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Home / News / Kansas News / Officials confirm tornado outbreak on Wednesday morning
tornado wednesday
Jay Phillips of Greenwood, Mo. captured this tornado passing through Lee's Summit early Wednesday morning.

Officials confirm tornado outbreak on Wednesday morning

The National Weather Service in Pleasant Hill has now determined that a tornado outbreak occurred as four twisters ripped through the Kansas City metro early Wednesday morning.

The assessment comes as officials reviewed radar and damage on the ground from the storms that also left tens of thousands without power.

As of Thursday, hundreds remain without power.

It is the largest tornado outbreak in the metro in recent years and left many surprised as the twisters caused sirens to sound out across several counties.

Video showed a dangerous large funnel cloud moving north of Kansas City as lightning flashed and the wind whipped around large trees.

One tornado, passing through Lee’s Summit, was filmed by Jay Phillips from his front porch in Greenwood.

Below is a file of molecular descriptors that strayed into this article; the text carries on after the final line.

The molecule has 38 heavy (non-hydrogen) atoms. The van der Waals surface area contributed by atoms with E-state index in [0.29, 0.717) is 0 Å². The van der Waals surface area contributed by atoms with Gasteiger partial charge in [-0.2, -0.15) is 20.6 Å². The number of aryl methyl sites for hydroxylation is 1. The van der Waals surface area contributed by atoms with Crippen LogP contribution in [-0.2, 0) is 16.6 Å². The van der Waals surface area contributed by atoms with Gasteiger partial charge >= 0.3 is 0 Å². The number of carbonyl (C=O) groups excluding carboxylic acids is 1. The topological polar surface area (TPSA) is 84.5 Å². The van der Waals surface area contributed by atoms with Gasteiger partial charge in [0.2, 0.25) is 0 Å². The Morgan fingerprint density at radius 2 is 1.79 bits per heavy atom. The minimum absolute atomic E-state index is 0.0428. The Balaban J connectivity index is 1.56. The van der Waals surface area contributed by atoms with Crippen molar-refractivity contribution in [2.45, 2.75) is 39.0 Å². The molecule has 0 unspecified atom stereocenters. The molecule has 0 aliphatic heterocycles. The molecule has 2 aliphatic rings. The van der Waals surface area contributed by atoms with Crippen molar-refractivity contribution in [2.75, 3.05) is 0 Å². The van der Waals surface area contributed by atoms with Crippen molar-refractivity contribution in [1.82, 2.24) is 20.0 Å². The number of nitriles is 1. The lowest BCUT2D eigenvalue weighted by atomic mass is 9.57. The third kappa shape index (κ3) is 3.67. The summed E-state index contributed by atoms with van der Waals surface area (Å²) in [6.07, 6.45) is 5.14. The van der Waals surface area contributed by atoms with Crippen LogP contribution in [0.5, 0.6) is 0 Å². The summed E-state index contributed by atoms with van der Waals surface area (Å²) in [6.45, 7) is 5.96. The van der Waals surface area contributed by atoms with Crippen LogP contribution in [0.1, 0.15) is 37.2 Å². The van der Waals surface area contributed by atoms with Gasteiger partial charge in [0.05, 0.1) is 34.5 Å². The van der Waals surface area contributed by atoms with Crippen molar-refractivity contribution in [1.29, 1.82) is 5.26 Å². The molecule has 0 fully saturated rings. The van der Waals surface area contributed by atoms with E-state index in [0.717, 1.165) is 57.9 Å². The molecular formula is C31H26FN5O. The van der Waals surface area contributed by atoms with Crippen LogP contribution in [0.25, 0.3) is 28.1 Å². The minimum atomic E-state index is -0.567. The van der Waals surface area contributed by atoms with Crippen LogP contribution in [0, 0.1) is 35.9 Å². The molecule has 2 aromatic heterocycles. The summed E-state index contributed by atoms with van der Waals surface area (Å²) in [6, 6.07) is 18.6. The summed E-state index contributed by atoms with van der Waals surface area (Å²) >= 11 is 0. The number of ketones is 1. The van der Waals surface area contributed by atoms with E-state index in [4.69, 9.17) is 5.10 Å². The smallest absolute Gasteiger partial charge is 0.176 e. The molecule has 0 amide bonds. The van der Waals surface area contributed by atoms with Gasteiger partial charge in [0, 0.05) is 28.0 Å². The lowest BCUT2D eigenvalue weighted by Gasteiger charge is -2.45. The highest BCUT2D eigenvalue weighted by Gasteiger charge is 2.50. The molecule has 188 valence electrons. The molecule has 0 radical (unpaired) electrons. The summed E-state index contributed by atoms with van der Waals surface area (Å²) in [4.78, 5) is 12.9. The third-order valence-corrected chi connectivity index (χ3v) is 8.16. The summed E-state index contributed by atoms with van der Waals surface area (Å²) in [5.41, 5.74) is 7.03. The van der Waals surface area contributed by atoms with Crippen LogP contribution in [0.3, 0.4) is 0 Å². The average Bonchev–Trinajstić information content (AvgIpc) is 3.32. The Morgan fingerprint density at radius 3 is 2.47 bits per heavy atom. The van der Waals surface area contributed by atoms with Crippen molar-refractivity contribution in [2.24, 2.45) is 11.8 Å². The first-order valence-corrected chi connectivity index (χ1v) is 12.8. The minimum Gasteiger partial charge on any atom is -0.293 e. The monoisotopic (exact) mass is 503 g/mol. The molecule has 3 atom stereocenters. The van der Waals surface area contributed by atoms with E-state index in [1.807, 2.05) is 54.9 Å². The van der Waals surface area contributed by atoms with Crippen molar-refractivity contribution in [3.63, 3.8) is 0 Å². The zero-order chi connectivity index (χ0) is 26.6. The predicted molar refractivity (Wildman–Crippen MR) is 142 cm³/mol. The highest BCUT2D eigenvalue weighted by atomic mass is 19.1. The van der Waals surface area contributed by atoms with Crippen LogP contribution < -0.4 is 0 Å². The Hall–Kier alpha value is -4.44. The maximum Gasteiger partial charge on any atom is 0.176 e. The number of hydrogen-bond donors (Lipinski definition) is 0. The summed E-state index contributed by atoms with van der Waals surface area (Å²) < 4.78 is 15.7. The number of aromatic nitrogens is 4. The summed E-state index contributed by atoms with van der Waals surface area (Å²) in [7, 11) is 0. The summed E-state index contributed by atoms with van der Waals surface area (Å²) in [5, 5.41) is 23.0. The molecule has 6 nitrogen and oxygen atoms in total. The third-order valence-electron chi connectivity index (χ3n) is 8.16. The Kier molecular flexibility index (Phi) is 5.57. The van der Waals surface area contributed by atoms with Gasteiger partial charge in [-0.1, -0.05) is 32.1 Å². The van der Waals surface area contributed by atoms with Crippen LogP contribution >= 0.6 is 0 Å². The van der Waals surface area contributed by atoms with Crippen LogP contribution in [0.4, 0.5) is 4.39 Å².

The storm caused damage to downed trees, many downed a power lines and caused loose items to take flight. The storm caused no significant structural damage, Lee’s Summit Fire Department officials said.

The Weather Service regional office in Pleasant Hill says reports show an EF1 tornado spun up in Johnson County, and stayed on the ground for roughly 14 miles, crossing the state line into Jackson County, Missouri.

Officials report 100mph maximum winds as part of this storm, and a 125-yard width.

Damage surveyors have been in Independence and Buckner since Wednesday to examine damage.

The National Weather Service said preliminary damage report from near Buckner was that it was an EF2 tornado with 115 mph max winds. It cut a 9-mile path.

–Metro Voice

 

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